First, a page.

Utthita Parsvakonasana is a combination of Trikonasana and Virabhadrasana II.   A good way to enter the pose is to begin first in Virabhadrasana II and establish the actions of that pose clearly before taking your torso down into Utthita Parsvakonasana.   When taking your torso down, make sure you don't raise your forward thigh any amount from the horizontal level you have established in Virabhadrasana II, since this is a common mistake.   Also ensure that your front knee stays in place well back over your front foot since it will have the tendency to fall inward toward the inside of your front foot if you are not keeping your consciousness there.

          Actions of the legs and feet

          You will need to have your feet wider apart for this pose than for Trikonasana.   The second toe of your front foot should point ninety degrees to the side.   You want your foot alignment to be so that a line drawn back from your front heel intersects the middle of the arch of your rear foot.   Your forward sitting bone should be directly over that line.

          As in Tadasana, lengthen and broaden the soles of both your feet.   Spread all of your toes wide and lengthen them, but do not grip the floor with them.

          As you bend your front leg, your rear leg must resist as your front leg bends into position like pulling a string back on a heavy bow.   Your front leg bends forward, but try not to let your rear leg move (though of course, it will come down toward the floor somewhat out of necessity).   For most people, the inner rear thigh drops too much, causing their weight to come more toward the inner edge of their rear foot.

          Take care to bend your front leg to a right angle with your shin perpendicular to the floor and your top thigh parallel to the ground (actually it is your thighbone [femur] that should be parallel to the ground, though this is harder to visualize).   Your front knee should be directly over the heel of your front leg.   Try to bring your weight into the front edge of your heel of your front foot.   A common mistake is to allow the front knee to drift toward or inside the big toe.   As in Trikonasana, you need a strong outward rotation of your front thigh to counteract this tendency.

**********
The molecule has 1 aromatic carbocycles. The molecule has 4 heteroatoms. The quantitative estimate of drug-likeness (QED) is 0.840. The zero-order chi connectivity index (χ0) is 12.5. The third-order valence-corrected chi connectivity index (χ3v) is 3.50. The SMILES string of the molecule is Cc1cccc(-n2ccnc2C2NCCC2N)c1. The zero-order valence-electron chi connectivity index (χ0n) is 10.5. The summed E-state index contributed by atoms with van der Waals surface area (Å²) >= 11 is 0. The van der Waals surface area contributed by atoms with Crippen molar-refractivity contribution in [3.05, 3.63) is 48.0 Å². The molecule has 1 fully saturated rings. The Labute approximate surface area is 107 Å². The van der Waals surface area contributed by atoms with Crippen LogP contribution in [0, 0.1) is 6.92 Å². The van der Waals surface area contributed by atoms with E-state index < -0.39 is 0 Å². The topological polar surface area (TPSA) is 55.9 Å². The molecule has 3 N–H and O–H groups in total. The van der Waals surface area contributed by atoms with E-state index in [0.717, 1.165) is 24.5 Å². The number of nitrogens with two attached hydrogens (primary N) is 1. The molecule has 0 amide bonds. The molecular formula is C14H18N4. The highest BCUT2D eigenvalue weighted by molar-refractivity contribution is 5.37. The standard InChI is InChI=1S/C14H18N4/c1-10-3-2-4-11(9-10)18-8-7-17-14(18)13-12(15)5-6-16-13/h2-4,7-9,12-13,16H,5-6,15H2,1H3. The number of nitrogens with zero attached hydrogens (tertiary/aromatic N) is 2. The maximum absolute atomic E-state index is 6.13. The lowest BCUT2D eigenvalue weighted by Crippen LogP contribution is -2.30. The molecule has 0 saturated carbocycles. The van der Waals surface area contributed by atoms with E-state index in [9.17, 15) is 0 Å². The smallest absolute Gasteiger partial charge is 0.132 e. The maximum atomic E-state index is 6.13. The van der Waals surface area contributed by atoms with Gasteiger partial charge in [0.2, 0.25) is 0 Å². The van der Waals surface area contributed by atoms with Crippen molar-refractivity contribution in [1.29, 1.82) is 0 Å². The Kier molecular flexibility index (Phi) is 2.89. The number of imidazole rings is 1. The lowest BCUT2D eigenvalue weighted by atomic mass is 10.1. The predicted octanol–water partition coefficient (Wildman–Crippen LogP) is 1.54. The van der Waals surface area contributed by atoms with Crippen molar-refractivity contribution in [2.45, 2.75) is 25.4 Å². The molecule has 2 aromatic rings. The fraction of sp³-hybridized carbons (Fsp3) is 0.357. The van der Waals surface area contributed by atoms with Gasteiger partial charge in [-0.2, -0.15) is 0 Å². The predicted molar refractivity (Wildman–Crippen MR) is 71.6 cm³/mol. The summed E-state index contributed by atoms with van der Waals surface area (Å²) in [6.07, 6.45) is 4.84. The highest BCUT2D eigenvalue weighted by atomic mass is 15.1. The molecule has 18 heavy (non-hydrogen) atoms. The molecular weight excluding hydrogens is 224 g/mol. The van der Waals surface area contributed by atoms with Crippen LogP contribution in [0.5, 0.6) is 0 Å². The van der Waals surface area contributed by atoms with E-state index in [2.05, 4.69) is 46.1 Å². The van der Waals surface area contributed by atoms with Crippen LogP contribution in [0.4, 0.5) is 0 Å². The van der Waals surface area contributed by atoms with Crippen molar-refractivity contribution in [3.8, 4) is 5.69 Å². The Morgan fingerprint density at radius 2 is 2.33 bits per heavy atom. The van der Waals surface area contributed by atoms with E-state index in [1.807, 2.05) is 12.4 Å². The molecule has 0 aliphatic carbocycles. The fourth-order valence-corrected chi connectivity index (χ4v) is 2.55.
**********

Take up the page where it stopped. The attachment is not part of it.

Lengthen the inner thigh of your forward leg from your groin toward your knee.   Draw the outer thigh of your forward leg toward your buttock.   These two actions have been likened to a "U"-shaped direction of energy in the front leg.   Mr. Iyengar once drew a parallel between the front leg in this pose and the action of Baddhakonasana legs (inner groin lengthening, outer knee pulling into outer hip), and similarly between the rear leg in this pose and Upavistha Konasana legs (taking the femur into the back of the thigh, etc.).

          Draw the skin and muscles of your front calf up toward your knee.   The head of your front calf muscle should pull back to counteract the rest of your leg moving forward.

          Maintain a strong backward action in your rear hip, thigh, and knee so that your entire back leg is rotating away from your front one with your rear knee rotating upward toward the ceiling.   Take your rear thigh skin and bone (femur) deeply into the back of your leg, so your rear groin moves away from your front one.   Keep your rear hip and knee drawing strongly back throughout the pose.

          Your two sitting bones should move in different directions.   The forward one should move toward your front knee (as if moving straight through your front femur); your rear one pulls upward diagonally away from the forward foot -- so they separate away from each other.

          As in Trikonasana and Virabhadrasana II, the three main aspects of the rear leg in Utthita Parsvakonasana are (1) the thigh rotates outward, (2) the inner thigh hits outward toward the outer thigh, lifting the whole leg away from the floor, and (3) inner ankle lifts toward outer ankle and presses down the outer edge of the foot.   Note that actions one and two both participate in helping press your outer foot edge down onto the mat as well.